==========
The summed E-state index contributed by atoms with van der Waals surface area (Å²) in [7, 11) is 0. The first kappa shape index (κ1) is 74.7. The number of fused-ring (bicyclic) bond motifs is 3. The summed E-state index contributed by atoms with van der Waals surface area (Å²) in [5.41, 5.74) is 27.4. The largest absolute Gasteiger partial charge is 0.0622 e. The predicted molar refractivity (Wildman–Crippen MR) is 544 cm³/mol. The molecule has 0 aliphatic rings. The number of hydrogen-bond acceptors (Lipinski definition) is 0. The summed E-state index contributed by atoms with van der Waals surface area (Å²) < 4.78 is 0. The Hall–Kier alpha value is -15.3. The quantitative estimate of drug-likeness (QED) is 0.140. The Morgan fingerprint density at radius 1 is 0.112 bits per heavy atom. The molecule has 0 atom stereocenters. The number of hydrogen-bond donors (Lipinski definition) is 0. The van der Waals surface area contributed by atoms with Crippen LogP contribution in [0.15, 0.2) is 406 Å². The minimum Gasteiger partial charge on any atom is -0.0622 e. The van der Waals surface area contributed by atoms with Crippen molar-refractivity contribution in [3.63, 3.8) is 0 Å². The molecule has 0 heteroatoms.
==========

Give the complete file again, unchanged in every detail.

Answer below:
The summed E-state index contributed by atoms with van der Waals surface area (Å²) in [7, 11) is 0. The first kappa shape index (κ1) is 74.7. The number of fused-ring (bicyclic) bond motifs is 3. The summed E-state index contributed by atoms with van der Waals surface area (Å²) in [5.41, 5.74) is 27.4. The largest absolute Gasteiger partial charge is 0.0622 e. The predicted molar refractivity (Wildman–Crippen MR) is 544 cm³/mol. The molecule has 0 aliphatic rings. The number of hydrogen-bond acceptors (Lipinski definition) is 0. The summed E-state index contributed by atoms with van der Waals surface area (Å²) < 4.78 is 0. The Hall–Kier alpha value is -15.3. The quantitative estimate of drug-likeness (QED) is 0.140. The Morgan fingerprint density at radius 1 is 0.112 bits per heavy atom. The molecule has 0 atom stereocenters. The number of hydrogen-bond donors (Lipinski definition) is 0. The van der Waals surface area contributed by atoms with Crippen LogP contribution in [0.15, 0.2) is 406 Å². The minimum Gasteiger partial charge on any atom is -0.0622 e. The van der Waals surface area contributed by atoms with Crippen molar-refractivity contribution in [3.63, 3.8) is 0 Å². The molecule has 0 heteroatoms.